Damon Stoudamire has the perfect word to describe the Raptors.
"As I look back on the situation, from when I left (Toronto) to what's going on now, it looks like it's just kind of redundant," said Stoudamire, whose Portland Trail Blazers were at the Air Canada Centre for an NBA pre-season game last night.
If ever there were an appropriate term to describe the Raptors through the years, that's it.
Back in Stoudamire's Toronto days, there were questions about how committed the club was to winning, or whether it would try to operate on the cheap. Those questions remain today.
After former Raptors general manager Isiah Thomas bolted in the fall of 1997, his protege Stoudamire asked to be traded.
Current Raptors star Vince Carter made a similar request last month, although it wasn't out of any sense of loyalty to recently departed GM Glen Grunwald.
"Every time somebody has a complaint, it's the same complaint," said Stoudamire, who was the face of the Toronto franchise for 21/2 years before things fell apart. "It's unfortunate, though, because I don't think the people here deserve it.
"(The Raptors) have personnel where they can turn it around, but it has been tough. There has been a lot of overhaul in the organization, from players to management. It seems every time they get something going, there's always something else that happens."
Of course, much the same thing can be said about Stoudamire's Trail Blazers, and that irony is not lost upon him. Hard as it is to believe, the 31-year-old Stoudamire is entering his seventh season with the Blazers, although he'll be a free agent next year.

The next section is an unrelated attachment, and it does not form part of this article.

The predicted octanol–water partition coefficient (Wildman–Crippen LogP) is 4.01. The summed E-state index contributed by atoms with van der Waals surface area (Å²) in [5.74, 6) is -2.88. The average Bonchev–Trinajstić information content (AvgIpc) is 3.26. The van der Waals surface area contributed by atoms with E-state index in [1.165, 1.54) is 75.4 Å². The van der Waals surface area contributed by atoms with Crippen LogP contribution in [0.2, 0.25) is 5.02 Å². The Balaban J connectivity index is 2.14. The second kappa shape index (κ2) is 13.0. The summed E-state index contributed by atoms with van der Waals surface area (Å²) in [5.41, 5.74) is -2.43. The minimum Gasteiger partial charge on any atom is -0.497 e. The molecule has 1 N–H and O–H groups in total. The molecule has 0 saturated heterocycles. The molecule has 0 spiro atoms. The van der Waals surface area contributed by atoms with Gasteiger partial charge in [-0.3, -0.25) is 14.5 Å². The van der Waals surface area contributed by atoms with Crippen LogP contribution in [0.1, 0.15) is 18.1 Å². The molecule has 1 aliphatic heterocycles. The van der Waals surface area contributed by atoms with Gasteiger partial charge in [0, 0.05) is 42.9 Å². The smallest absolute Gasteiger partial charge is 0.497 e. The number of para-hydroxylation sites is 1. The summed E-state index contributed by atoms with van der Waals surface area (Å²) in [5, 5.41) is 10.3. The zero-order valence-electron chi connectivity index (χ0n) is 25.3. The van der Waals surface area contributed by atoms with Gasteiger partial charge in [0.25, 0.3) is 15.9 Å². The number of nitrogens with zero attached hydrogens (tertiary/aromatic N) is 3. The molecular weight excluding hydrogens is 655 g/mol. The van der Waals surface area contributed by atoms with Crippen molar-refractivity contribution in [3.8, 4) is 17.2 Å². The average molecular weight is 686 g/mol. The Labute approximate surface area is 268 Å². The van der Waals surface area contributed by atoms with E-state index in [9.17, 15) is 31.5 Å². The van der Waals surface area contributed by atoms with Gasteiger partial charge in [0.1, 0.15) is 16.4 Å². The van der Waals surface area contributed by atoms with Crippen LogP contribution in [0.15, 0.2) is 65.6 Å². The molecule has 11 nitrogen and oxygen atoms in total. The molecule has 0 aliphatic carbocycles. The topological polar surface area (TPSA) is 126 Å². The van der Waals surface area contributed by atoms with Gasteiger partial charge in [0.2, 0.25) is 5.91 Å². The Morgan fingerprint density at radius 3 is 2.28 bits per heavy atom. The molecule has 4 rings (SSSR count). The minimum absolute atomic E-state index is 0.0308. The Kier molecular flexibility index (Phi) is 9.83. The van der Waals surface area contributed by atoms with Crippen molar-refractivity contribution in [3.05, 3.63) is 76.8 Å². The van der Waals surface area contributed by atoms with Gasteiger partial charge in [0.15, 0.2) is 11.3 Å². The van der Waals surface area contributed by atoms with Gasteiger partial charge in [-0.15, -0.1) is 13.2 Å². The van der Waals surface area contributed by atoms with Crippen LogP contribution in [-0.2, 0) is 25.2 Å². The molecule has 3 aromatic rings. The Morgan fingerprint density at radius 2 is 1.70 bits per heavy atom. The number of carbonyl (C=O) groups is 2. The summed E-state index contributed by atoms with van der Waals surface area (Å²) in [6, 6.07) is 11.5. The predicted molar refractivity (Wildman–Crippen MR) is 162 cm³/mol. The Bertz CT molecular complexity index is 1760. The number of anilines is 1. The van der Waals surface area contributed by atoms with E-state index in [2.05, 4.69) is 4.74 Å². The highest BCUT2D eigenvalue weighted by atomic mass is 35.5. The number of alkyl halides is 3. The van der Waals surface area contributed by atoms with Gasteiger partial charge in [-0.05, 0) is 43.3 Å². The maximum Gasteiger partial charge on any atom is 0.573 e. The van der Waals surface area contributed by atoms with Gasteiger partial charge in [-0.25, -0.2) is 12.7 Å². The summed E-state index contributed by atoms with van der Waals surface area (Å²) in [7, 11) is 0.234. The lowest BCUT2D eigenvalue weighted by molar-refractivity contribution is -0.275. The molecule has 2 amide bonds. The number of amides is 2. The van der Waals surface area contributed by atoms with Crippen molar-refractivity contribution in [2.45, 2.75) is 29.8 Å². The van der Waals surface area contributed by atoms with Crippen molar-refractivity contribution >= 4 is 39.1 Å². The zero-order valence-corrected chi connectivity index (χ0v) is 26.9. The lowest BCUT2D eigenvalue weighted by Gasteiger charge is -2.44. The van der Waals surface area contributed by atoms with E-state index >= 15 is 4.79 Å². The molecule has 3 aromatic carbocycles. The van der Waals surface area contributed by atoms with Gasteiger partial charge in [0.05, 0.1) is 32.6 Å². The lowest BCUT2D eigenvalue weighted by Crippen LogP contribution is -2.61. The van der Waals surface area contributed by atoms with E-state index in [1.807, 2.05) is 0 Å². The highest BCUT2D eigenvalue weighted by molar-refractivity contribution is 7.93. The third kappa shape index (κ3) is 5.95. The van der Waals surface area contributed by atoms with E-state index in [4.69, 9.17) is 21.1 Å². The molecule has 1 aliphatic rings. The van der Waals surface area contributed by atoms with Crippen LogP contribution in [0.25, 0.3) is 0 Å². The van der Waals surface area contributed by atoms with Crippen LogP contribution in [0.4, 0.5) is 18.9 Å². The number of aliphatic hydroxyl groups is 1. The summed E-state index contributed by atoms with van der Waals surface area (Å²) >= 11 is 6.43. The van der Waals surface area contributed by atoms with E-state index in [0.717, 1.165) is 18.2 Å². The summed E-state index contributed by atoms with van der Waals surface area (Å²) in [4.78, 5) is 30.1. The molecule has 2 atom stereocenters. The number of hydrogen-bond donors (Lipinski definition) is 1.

"We're sitting up here talking about an overhaul in Toronto, when I'm the last one here in Portland," said Stoudamire, recalling the long-lost makeup of the home-town club he was dealt to in 1998. "From guys getting traded, and then getting traded again, I'm the last guy here. I never would have thought I'd be with one team for seven years, only because there's always so much change in pro sports."
The Blazers, no matter how much they change their personnel, can't seem to shake the pattern of questionable off-court behaviour that has plagued the franchise for more than a decade. And imagine, someone in the Blazers front office decided during the off-season that the perfect man to add to this situation was Nick Van Exel.
Sure, Rasheed Wallace is long gone, but young forward Qyntel Woods lurched at the bad-boy baton. Woods was suspended by the Blazers on Oct. 12 after news surfaced that he allegedly had abandoned a pitbull after the pooch declined to take part in an illegal dog fight.
With the pitbull ban here in Ontario, Woods likely won't be joining the Raptors any time soon.
True, the Raptors usually are involved in some kind of turmoil, too. But it's usually the goofy kind, like players bitching about parking spaces or a slight delay in the delivery of free food.
Turmoil in Portland, on the other hand, often results in police searches and court dates.
Amid such a bizarre atmosphere, Stoudamire has struggled to flourish.
He hasn't helped himself at times, with his own drug-related run-ins with the law.
He still aches to win, but you can see in his eyes that he wonders if it ever is going to happen.
Stoudamire said he spent a lot of time this summer hanging out with ol' buddy Wallace, who won an NBA title with the Detroit Pistons last spring. Did Wallace ever mockingly wave his championship ring in Stoudamire's face?
"Naw, I was happy for Rasheed," Stoudamire said with a half-grin.
"I am a little jealous. But you know, hopefully I can get there."
Hoping to win a championship, someday.
The dream lives, even though it's as redundant as the Raptors.